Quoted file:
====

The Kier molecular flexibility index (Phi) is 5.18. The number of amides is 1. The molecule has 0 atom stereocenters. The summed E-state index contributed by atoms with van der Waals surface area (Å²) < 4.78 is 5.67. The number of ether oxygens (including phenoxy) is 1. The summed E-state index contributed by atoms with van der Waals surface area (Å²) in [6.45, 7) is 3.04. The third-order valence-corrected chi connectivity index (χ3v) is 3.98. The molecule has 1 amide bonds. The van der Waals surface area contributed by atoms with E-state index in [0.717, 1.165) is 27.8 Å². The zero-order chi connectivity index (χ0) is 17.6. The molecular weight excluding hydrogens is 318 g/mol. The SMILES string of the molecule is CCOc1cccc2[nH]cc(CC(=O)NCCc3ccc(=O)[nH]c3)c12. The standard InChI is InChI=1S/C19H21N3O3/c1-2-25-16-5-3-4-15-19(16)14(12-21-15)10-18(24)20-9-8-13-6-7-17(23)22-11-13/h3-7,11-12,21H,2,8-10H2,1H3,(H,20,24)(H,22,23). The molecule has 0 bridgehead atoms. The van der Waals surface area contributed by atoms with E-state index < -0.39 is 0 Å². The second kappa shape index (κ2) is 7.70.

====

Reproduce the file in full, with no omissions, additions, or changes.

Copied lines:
The Kier molecular flexibility index (Phi) is 5.18. The number of amides is 1. The molecule has 0 atom stereocenters. The summed E-state index contributed by atoms with van der Waals surface area (Å²) < 4.78 is 5.67. The number of ether oxygens (including phenoxy) is 1. The summed E-state index contributed by atoms with van der Waals surface area (Å²) in [6.45, 7) is 3.04. The third-order valence-corrected chi connectivity index (χ3v) is 3.98. The molecule has 1 amide bonds. The van der Waals surface area contributed by atoms with E-state index in [0.717, 1.165) is 27.8 Å². The zero-order chi connectivity index (χ0) is 17.6. The molecular weight excluding hydrogens is 318 g/mol. The SMILES string of the molecule is CCOc1cccc2[nH]cc(CC(=O)NCCc3ccc(=O)[nH]c3)c12. The standard InChI is InChI=1S/C19H21N3O3/c1-2-25-16-5-3-4-15-19(16)14(12-21-15)10-18(24)20-9-8-13-6-7-17(23)22-11-13/h3-7,11-12,21H,2,8-10H2,1H3,(H,20,24)(H,22,23). The molecule has 0 bridgehead atoms. The van der Waals surface area contributed by atoms with E-state index < -0.39 is 0 Å². The second kappa shape index (κ2) is 7.70.